GIM International, the independent and high-quality information source for the global geomatics industry, brings you the latest insights and developments in both technology and management, including: topical overviews, news and developments, expert opinions, innovation updates, and more.

The magazine is published monthly (i.e. 12 times a year) and is available on a subscription basis. A subscription to GIM International includes the weekly e-newsletter.

GIM International is written for key decision-makers active in the international geomatics field and is targeted at commercial, academic and government professionals worldwide. Its readers are involved in land surveying, GIS, photogrammetry, remote sensing, LBS, Lidar, cartography, GPS/GNSS, cadastres, 3D city modelling, geo-databases and other geomatics-related activities.

GIM International

Tweets from @gim_intl

Available media from GIM International

  • Print MagazineMapping the world

    The printed edition of GIM International, the global trade magazine for geomatics, reports on the latest news and brings insights into new developments and innovative applications in the field of geomatics. GIM International addresses both technological and managerial aspects that are relevant for industry professionals. The magazine is published monthly (i.e. 12 times a year) and is available on a subscription basis.

    Advertise? Click here!
  • Online MagazineOnline access - anytime, anywhere

    GIM International offers an online version of the printed magazine, in PDF format. Receive the same independent and high-quality information about worldwide issues in the geomatics industry and gain insights into the latest developments in both technology and management - all delivered straight to your inbox. Benefit from online access - anytime, anywhere - and an archive of back issues at your fingertips.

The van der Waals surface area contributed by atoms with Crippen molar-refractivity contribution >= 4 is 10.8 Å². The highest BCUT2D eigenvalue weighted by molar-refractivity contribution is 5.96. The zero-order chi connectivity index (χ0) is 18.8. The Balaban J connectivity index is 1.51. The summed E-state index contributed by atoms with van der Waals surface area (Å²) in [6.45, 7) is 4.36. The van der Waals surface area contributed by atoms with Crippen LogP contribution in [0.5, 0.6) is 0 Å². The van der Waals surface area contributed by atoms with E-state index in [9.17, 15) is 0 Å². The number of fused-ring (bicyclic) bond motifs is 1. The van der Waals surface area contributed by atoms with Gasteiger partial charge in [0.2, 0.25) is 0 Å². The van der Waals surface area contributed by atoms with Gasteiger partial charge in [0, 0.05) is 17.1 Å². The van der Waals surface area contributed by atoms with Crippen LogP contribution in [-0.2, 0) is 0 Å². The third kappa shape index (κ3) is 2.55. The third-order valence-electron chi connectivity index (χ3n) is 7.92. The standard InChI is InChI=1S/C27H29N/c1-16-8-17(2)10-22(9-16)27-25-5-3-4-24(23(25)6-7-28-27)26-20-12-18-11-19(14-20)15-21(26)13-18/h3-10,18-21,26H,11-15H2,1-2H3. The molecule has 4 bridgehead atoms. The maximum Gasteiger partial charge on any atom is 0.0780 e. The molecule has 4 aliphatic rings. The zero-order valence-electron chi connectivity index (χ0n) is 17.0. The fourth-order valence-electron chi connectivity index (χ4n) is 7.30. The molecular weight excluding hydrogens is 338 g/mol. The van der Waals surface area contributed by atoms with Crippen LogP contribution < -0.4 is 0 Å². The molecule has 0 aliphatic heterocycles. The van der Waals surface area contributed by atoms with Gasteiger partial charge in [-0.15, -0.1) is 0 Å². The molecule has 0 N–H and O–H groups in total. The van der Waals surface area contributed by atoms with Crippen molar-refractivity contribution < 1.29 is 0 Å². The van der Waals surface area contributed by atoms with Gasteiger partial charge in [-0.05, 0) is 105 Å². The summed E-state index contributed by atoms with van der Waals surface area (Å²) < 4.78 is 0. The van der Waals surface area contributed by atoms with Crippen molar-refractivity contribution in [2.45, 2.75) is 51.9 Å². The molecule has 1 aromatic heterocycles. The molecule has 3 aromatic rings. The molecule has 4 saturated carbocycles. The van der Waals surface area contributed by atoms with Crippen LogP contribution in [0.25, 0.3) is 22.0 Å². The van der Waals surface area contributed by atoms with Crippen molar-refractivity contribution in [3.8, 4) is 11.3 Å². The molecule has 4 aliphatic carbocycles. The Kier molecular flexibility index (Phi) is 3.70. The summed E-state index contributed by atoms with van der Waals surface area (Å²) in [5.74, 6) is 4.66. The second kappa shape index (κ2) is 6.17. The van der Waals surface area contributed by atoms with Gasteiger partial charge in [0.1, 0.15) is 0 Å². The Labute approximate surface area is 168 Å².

Subscribe to the online magazine
  • WebsiteNews and developments

    Visit the website for free access to news, industry developments and background information about geomatics-related topics.

    Visit the website
  • E-newsletterFree updates on news and developments

    Sign up for the free weekly newsletter to receive the latest geomatics-related information delivered to your inbox, including: News and developments - Product innovations - Job vacancies - Conferences and exhibitions

    Yes, I want a weekly update
  • Business GuideOverview of industry manufacturers

    The Business Guide is an indispensable information source, valued by more than 30,000 geomatics professionals around the world. The printed edition is published annually. The same overview of industry manufacturers and suppliiers is also made available online as a freely accessible and searchable database.

    Sign up for inclusion in the Business Guide

HERE and Unifly to Develop Airspace Map for Drones

Rich and accurate data sources will be vital for safe drone transportation. In the autonomous world, ground and airborne vehicle traffic will need coordination to ensure safety and efficiency, the challenge of managing traffic in low-altitude airspace. To help meet these needs, HERE Technologies, a global leader in digital mapping, and Unifly, a leading provider of Unmanned Traffic Management (UTM) software, are teaming up to jointly enable airspace maps for drones.